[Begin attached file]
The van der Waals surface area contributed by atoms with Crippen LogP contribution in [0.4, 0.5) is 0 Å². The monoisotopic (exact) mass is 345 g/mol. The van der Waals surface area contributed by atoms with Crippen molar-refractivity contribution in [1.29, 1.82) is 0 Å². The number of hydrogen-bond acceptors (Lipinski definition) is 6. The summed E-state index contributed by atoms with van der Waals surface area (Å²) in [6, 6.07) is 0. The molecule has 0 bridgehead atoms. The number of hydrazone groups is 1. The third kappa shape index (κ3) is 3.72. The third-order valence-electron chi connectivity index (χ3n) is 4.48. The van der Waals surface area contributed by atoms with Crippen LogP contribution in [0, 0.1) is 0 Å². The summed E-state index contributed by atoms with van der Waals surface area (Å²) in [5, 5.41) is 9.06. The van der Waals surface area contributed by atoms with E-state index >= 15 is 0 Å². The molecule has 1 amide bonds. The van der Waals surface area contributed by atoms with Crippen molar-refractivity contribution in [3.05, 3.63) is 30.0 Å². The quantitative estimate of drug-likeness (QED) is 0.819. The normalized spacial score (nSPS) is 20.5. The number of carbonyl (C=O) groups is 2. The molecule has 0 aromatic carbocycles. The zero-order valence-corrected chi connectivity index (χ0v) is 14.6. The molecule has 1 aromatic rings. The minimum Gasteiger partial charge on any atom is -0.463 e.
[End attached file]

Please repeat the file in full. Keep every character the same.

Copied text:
The van der Waals surface area contributed by atoms with Crippen LogP contribution in [0.4, 0.5) is 0 Å². The monoisotopic (exact) mass is 345 g/mol. The van der Waals surface area contributed by atoms with Crippen molar-refractivity contribution in [1.29, 1.82) is 0 Å². The number of hydrogen-bond acceptors (Lipinski definition) is 6. The summed E-state index contributed by atoms with van der Waals surface area (Å²) in [6, 6.07) is 0. The molecule has 0 bridgehead atoms. The number of hydrazone groups is 1. The third kappa shape index (κ3) is 3.72. The third-order valence-electron chi connectivity index (χ3n) is 4.48. The van der Waals surface area contributed by atoms with Crippen LogP contribution in [0, 0.1) is 0 Å². The summed E-state index contributed by atoms with van der Waals surface area (Å²) in [5, 5.41) is 9.06. The van der Waals surface area contributed by atoms with E-state index >= 15 is 0 Å². The molecule has 1 amide bonds. The van der Waals surface area contributed by atoms with Crippen molar-refractivity contribution in [3.05, 3.63) is 30.0 Å². The quantitative estimate of drug-likeness (QED) is 0.819. The normalized spacial score (nSPS) is 20.5. The number of carbonyl (C=O) groups is 2. The molecule has 0 aromatic carbocycles. The zero-order valence-corrected chi connectivity index (χ0v) is 14.6. The molecule has 1 aromatic rings. The minimum Gasteiger partial charge on any atom is -0.463 e.